NYC Building Agency Aims for Big Impact

With little fanfare but with a big impact in improving the quality of life in New York City, the Dept.  of Design and Construction (DDC) has completed nearly 4,000 construction projects in the five boroughs since it was formed in the late 1990s to manage the building mandate of nearly all city agencies.

DDC now moves forward with a $15-billion project portfolio under its fourth commissioner—Feniosky Peña-Mora, a former engineering school dean at Columbia University who was appointed by Mayor Bill de Blasio in 2014. ENR New York has chosen the DDC as Owner of the Year based on the agency’s continued commitment to working with the regional construction community and in serving city businesses, institutions and residents.

Under Peña-Mora’s direction, DDC has taken the lead on a number of initiatives to combat extreme weather conditions that have already had major impacts on city buildings and infrastructure. To clean up the damage created by Hurricane Sandy in 2012, the agency assists with management of Build-It-Back, a program created by the New York City Housing Recovery Office.

Now ongoing in Queens, Brooklyn and Staten Island, Build-It-Back is focused on three main categories of weather resistant construction: home elevations, in which existing structures are lifted out of the flood plain; home rehabilitations that include storm-related repair work; and reconstruction of homes badly damaged by the storm. The first home elevation to take place under DDC’s management was completed in Gerritsen Beach, Brooklyn, in February.

“The focus of the program on the homeowner served as a constant reminder of the real purpose of all our efforts,” says Roberto Leon of CSA Group, a design firm working with DDC on Build-It-Back.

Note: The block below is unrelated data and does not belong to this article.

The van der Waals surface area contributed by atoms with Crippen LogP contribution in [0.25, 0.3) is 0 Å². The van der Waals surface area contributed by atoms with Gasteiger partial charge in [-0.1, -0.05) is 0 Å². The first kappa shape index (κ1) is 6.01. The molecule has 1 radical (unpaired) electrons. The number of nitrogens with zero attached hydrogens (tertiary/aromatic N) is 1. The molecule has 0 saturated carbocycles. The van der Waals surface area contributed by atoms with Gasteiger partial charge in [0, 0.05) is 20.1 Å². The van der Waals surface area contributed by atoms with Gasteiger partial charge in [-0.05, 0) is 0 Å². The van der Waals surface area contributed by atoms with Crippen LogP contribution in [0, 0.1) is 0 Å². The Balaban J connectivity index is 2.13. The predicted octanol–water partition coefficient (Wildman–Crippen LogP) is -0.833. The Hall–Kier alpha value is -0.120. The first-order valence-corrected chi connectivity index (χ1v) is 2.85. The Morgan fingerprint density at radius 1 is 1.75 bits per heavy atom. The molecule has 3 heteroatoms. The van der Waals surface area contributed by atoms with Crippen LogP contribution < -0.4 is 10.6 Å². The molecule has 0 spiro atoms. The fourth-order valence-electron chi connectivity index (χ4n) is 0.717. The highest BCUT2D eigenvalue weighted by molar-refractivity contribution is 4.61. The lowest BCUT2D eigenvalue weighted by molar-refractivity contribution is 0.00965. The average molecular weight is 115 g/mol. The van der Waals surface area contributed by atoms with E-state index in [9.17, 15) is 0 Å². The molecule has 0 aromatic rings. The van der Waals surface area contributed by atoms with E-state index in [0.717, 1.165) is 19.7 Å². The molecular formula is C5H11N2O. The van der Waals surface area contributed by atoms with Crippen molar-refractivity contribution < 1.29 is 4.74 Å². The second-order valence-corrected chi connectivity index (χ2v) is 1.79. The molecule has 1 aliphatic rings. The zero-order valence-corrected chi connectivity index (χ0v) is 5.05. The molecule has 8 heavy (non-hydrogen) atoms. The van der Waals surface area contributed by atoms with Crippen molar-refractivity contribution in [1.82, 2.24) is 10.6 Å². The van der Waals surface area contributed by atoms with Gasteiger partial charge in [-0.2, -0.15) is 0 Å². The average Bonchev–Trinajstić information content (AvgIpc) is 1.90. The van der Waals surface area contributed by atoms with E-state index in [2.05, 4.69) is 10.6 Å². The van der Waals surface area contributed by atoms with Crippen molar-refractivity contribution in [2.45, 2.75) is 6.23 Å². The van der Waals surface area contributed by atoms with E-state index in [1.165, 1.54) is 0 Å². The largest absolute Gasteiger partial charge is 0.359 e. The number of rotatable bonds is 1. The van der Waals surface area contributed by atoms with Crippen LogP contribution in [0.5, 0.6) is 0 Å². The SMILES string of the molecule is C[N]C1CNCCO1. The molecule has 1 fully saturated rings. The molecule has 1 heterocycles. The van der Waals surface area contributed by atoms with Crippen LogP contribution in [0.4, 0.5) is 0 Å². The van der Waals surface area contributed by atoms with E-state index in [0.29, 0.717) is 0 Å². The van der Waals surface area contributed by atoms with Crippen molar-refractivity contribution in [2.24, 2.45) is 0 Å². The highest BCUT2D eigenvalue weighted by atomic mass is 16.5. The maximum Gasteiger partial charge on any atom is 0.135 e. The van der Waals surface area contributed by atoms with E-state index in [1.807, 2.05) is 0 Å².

Not content to simply clean up past damage, DDC is also managing the East Side Coastal Resiliency project, a program created by the New York City Mayor’s Office of Recovery and Resiliency in partnership with the Dept. of Parks & Recreation, the Dept. of Transportation, the Dept. of Environmental Protection, New York City Housing Authority and the New York City Economic Development Corporation. Its goal is to protect low-lying neighborhoods along two miles of Manhattan’s East River from any future storm flooding. With a landscape acting as a barrier for nearby streets, the design will offer additional public access to the waterfront, including pedestrian bridges and street-level entrances that will prevent floodwater entry through the use of gates.

DDC also is moving on other quality of life improvements—including installation of 42,000 wheelchair-accessible ramps and improvement of the sewage system. Times Square Plaza, Fordham Plaza in the Bronx, the Plaza de Las Americas in Manhattan’s Washington Heights and W. 215th Step Street in its northern Inwood section have helped establish safer and more usable spaces for pedestrians. The plazas “really represent the histories and culture of the neighborhoods,” says Peña-Mora. “They are for everybody but still speak to the neighborhood.”